•   In summary, DAC does not support any of the proposed changes to the fritted glazing and screening, nor the deletion of the balustrade, all critical parts of the negotiated outcome that led to DAC supporting the project. DAC believes the project should be completed in the form that it supported and on which the DA was approved.

It is interesting to note that design changes are quite often proposed by developers after the City has given building approval and often cost are given as the reason for the changes.

Silverleaf is a huge property owner in Fremantle and they are going to develop the Woolstores Shopping Centre site, the Henderson Street Police and Courthouse precinct and the Manning Arcade, so it is very important that the developers realise they can’t get away with late changes after the horse has bolted. They need to budget better so cost don’t become an issue well into the development process.

I like it that Silverleaf does not land bank and that they quickly develop the properties they buy, but they also need to be aware of their corporate responsibilities to the community. It is not helpful that they express frustration with Fremantle Council and the DAC when Council and the expert panel insist on better design, because developers trying to cut corners and getting away with average buildings is not acceptable to the Fremantle community.

Developers often behave as if we owe them gratitude for developing in Fremantle, and I for one am delighted about so many new buildings in the CBD, but trying to get approval for un-approvable buildings is becoming a bit of a norm, with five storeys proposed for the West End when only three are permitted, and with design quality that should see architects publicly flogged for daring to suggest boring mediocrity that is disrespectful to Fremantle’s unique heritage character.

Silverleaf is good for Fremantle but only if they create stunning new inner city buildings instead of blandness. The fritted glass panelling on the Atwell Arcade makes the multi-storey building appear a lot softer and it blends better into the sky. Those plans were approved by Council and the developers now need to fulfil their part of the ‘contract’ with the City of Fremantle and not expect late changes.

The item is on the CoF Planning Committee agenda for this Wednesday at 6 pm.

Roel Loopers

 

VISION FOR GREATER FREMANTLE

Posted in architecture, city of fremantle, development, town of east fremantle, Uncategorized by freoview on April 26, 2017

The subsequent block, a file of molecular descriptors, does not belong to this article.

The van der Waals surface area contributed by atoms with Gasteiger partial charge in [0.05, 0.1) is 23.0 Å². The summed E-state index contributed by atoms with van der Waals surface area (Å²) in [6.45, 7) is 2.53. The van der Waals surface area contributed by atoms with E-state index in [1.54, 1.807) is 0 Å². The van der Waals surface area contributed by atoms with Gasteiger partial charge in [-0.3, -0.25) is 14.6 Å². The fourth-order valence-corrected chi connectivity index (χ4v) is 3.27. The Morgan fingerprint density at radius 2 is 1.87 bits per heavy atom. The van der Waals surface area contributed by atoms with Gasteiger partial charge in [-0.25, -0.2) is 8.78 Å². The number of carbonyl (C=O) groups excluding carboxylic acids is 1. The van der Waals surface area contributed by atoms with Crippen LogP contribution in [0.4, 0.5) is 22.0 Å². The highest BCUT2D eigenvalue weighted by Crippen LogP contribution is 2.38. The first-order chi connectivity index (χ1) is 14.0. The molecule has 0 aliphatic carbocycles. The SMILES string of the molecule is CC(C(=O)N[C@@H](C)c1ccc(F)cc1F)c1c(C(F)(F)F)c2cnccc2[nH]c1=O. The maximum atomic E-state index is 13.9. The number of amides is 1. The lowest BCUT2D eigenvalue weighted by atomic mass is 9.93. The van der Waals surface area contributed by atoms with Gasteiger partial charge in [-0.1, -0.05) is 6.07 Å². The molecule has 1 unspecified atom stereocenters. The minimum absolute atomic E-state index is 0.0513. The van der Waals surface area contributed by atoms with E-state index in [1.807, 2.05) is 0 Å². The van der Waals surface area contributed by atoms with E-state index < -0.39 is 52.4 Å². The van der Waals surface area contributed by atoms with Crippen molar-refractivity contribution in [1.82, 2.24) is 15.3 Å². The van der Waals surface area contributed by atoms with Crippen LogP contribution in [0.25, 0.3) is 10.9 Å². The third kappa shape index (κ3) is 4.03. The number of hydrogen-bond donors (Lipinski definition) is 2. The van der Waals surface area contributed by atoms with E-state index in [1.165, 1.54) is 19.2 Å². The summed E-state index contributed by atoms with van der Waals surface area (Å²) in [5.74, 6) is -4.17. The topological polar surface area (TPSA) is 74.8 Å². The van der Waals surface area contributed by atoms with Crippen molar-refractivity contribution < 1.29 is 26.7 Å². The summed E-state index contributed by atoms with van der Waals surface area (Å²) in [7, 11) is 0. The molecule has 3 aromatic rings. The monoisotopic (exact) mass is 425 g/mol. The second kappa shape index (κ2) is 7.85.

East Fremantle Deputy Mayor Michael McPhail is Australia’s youngest Deputy Mayor. His impressive presentation at the Fremantle Network of the vision plan for the East Freo Leeuwing Barracks and foreshore showed why he was elected by his peers to the position.

A lot of water will flow under the bridges before the plans will be realised as the Defence Department owns the land and will have the final say after all, but at least the Town of East Fremantle is pro-actively involved in what must be one of the most significant development projects for the town and greater Fremantle.

McPhail said this was Fremantle’s day and Fremantle’s time and that the area is an emerging area for opportunity thanks to Fremantle Council, and it needs a regional big picture view.

He said the two major future visions for river foreshore development in the Perth metro area are the Leeuwin Barracks and the South Quay project, and he showed East Fremantle’s Port to Point Vision, all the way from Fremantle Port to Point Walter. It is about how we reconnect Fremantle to its foreshore McPail said.

He rightly pointed out that the South Quay project is a long way away still, while the Leeuwin development is imminent with land sales starting later this year, and said the East Street jetty area could be beautified by Fremantle Council before that.

Riverside Drive is old and needs to be realligned to accommodate the vision plans and the huge Leeuwin development that would see some 1,400 new residents moving into new apartment buildings, a new hotel, shops and large green open spaces for residents and the wider community to enjoy.

The vision showed two major 15-storey towers on the 14 hectare site plus 4-8 storey buildings spread among the large public spaces that will connect to river boardwalks.

It will require careful planning by the Town of East Fremantle and Mainroads to accommodate the additional vehicle movement along Preston Point Road and Riverside Drive as the majority of the new residents and visitors will be driving cars.

Michael McPhail is right that he sees this as a huge opportunity for Greater Fremantle and I believe it is essential for the two local councils and State Government to work together on a vision plan for the foreshore area from the Fremantle railway station all the way to Point Walter.

Roel Loopers

NO UGLINESS IN HISTORIC WEST END!

Posted in architecture, city of fremantle, heritage, Uncategorized by freoview on April 23, 2017

Pakenham Street development proposal

There is an information session at the City of Fremantle on Thursday April 27 at 5.30 pm about the ridiculous development proposal for Pakenham and Phillimore streets in the heritage-listed historic West End.

The proponents want totally inappropriate five storeys of ugliness, so it is important that the community let Fremantle Councillors and State agencies know that we do not want these buildings in our heritage precinct.

You can write a submission against these proposals on the City of Fremantle website. Do it!

Roel Loopers